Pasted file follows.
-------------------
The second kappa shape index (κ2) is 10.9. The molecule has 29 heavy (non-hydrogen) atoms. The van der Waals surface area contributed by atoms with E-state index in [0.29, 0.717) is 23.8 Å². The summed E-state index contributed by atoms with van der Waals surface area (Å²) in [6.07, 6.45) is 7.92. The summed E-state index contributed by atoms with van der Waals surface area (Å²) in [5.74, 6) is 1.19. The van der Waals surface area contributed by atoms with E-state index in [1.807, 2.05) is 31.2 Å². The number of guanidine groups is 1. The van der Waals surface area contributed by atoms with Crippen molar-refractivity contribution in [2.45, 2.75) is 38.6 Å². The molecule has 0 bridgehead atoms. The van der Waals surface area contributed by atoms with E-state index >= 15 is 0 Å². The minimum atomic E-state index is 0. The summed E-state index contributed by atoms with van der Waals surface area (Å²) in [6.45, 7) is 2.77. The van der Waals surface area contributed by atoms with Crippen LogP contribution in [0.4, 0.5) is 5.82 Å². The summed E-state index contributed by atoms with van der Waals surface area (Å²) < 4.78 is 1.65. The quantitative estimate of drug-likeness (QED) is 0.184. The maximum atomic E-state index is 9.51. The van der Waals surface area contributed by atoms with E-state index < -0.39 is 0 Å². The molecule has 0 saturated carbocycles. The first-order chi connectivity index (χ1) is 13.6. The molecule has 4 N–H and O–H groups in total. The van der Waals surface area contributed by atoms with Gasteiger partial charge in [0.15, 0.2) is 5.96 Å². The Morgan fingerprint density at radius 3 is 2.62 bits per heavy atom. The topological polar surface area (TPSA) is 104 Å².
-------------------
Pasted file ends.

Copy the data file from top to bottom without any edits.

The second kappa shape index (κ2) is 10.9. The molecule has 29 heavy (non-hydrogen) atoms. The van der Waals surface area contributed by atoms with E-state index in [0.29, 0.717) is 23.8 Å². The summed E-state index contributed by atoms with van der Waals surface area (Å²) in [6.07, 6.45) is 7.92. The summed E-state index contributed by atoms with van der Waals surface area (Å²) in [5.74, 6) is 1.19. The van der Waals surface area contributed by atoms with E-state index in [1.807, 2.05) is 31.2 Å². The number of guanidine groups is 1. The van der Waals surface area contributed by atoms with Crippen molar-refractivity contribution in [2.45, 2.75) is 38.6 Å². The molecule has 0 bridgehead atoms. The van der Waals surface area contributed by atoms with E-state index >= 15 is 0 Å². The minimum atomic E-state index is 0. The summed E-state index contributed by atoms with van der Waals surface area (Å²) in [6.45, 7) is 2.77. The van der Waals surface area contributed by atoms with Crippen LogP contribution in [0.4, 0.5) is 5.82 Å². The summed E-state index contributed by atoms with van der Waals surface area (Å²) < 4.78 is 1.65. The quantitative estimate of drug-likeness (QED) is 0.184. The maximum atomic E-state index is 9.51. The van der Waals surface area contributed by atoms with E-state index < -0.39 is 0 Å². The molecule has 0 saturated carbocycles. The first-order chi connectivity index (χ1) is 13.6. The molecule has 4 N–H and O–H groups in total. The van der Waals surface area contributed by atoms with Gasteiger partial charge in [0.15, 0.2) is 5.96 Å². The Morgan fingerprint density at radius 3 is 2.62 bits per heavy atom. The topological polar surface area (TPSA) is 104 Å².